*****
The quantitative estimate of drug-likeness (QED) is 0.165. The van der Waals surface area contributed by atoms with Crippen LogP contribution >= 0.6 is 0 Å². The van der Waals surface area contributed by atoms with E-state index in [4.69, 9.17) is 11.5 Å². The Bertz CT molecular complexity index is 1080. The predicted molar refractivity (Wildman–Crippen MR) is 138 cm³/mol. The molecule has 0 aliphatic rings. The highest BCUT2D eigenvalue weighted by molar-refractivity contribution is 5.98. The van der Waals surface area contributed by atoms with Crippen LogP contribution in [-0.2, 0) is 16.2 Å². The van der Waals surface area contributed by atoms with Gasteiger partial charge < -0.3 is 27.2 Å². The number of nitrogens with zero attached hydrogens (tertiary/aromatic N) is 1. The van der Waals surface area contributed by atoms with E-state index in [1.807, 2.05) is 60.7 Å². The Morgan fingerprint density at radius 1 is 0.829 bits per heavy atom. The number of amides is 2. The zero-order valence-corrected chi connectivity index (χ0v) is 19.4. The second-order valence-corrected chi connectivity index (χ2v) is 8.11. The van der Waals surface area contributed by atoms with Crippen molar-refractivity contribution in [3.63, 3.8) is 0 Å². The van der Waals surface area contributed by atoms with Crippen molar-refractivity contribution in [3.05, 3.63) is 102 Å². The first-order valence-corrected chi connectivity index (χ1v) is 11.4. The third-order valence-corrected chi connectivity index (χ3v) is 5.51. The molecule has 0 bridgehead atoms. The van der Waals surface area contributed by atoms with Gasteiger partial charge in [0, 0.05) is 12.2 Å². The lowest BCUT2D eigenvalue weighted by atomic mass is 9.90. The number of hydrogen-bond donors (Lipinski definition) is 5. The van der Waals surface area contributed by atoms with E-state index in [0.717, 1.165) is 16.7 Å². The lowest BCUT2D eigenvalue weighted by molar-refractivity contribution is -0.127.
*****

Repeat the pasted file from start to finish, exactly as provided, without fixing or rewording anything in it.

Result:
The quantitative estimate of drug-likeness (QED) is 0.165. The van der Waals surface area contributed by atoms with Crippen LogP contribution >= 0.6 is 0 Å². The van der Waals surface area contributed by atoms with E-state index in [4.69, 9.17) is 11.5 Å². The Bertz CT molecular complexity index is 1080. The predicted molar refractivity (Wildman–Crippen MR) is 138 cm³/mol. The molecule has 0 aliphatic rings. The highest BCUT2D eigenvalue weighted by molar-refractivity contribution is 5.98. The van der Waals surface area contributed by atoms with Crippen LogP contribution in [-0.2, 0) is 16.2 Å². The van der Waals surface area contributed by atoms with Gasteiger partial charge < -0.3 is 27.2 Å². The number of nitrogens with zero attached hydrogens (tertiary/aromatic N) is 1. The van der Waals surface area contributed by atoms with E-state index in [1.807, 2.05) is 60.7 Å². The Morgan fingerprint density at radius 1 is 0.829 bits per heavy atom. The number of amides is 2. The zero-order valence-corrected chi connectivity index (χ0v) is 19.4. The second-order valence-corrected chi connectivity index (χ2v) is 8.11. The van der Waals surface area contributed by atoms with Crippen molar-refractivity contribution in [3.63, 3.8) is 0 Å². The van der Waals surface area contributed by atoms with Crippen molar-refractivity contribution in [3.05, 3.63) is 102 Å². The first-order valence-corrected chi connectivity index (χ1v) is 11.4. The third-order valence-corrected chi connectivity index (χ3v) is 5.51. The molecule has 0 bridgehead atoms. The van der Waals surface area contributed by atoms with Gasteiger partial charge in [0, 0.05) is 12.2 Å². The lowest BCUT2D eigenvalue weighted by atomic mass is 9.90. The number of hydrogen-bond donors (Lipinski definition) is 5. The van der Waals surface area contributed by atoms with E-state index in [0.717, 1.165) is 16.7 Å². The lowest BCUT2D eigenvalue weighted by molar-refractivity contribution is -0.127.